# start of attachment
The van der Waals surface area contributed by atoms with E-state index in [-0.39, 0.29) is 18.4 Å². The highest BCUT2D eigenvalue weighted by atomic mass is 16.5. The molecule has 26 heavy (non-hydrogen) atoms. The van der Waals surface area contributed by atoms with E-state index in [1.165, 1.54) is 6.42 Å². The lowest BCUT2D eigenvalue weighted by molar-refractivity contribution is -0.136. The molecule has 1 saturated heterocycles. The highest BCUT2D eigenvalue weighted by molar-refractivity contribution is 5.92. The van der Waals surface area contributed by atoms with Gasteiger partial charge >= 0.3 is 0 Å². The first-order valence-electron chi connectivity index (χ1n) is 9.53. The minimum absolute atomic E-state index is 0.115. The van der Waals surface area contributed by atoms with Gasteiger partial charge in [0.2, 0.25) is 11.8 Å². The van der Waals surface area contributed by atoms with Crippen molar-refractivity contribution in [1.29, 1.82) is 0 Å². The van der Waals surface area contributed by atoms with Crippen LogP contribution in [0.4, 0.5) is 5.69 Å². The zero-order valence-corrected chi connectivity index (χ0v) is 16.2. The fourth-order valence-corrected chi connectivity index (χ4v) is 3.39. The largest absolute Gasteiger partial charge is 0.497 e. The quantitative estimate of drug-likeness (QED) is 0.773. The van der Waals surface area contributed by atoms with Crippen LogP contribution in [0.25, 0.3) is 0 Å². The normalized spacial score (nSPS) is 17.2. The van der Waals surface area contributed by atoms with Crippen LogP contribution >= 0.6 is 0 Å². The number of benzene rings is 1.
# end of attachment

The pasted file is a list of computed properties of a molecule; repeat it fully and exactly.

The van der Waals surface area contributed by atoms with E-state index in [-0.39, 0.29) is 18.4 Å². The highest BCUT2D eigenvalue weighted by atomic mass is 16.5. The molecule has 26 heavy (non-hydrogen) atoms. The van der Waals surface area contributed by atoms with E-state index in [1.165, 1.54) is 6.42 Å². The lowest BCUT2D eigenvalue weighted by molar-refractivity contribution is -0.136. The molecule has 1 saturated heterocycles. The highest BCUT2D eigenvalue weighted by molar-refractivity contribution is 5.92. The van der Waals surface area contributed by atoms with Gasteiger partial charge >= 0.3 is 0 Å². The first-order valence-electron chi connectivity index (χ1n) is 9.53. The minimum absolute atomic E-state index is 0.115. The van der Waals surface area contributed by atoms with Gasteiger partial charge in [0.2, 0.25) is 11.8 Å². The van der Waals surface area contributed by atoms with Crippen molar-refractivity contribution in [1.29, 1.82) is 0 Å². The van der Waals surface area contributed by atoms with Crippen LogP contribution in [0.4, 0.5) is 5.69 Å². The zero-order valence-corrected chi connectivity index (χ0v) is 16.2. The fourth-order valence-corrected chi connectivity index (χ4v) is 3.39. The largest absolute Gasteiger partial charge is 0.497 e. The quantitative estimate of drug-likeness (QED) is 0.773. The van der Waals surface area contributed by atoms with Crippen LogP contribution in [0.25, 0.3) is 0 Å². The normalized spacial score (nSPS) is 17.2. The van der Waals surface area contributed by atoms with Crippen LogP contribution >= 0.6 is 0 Å². The number of benzene rings is 1.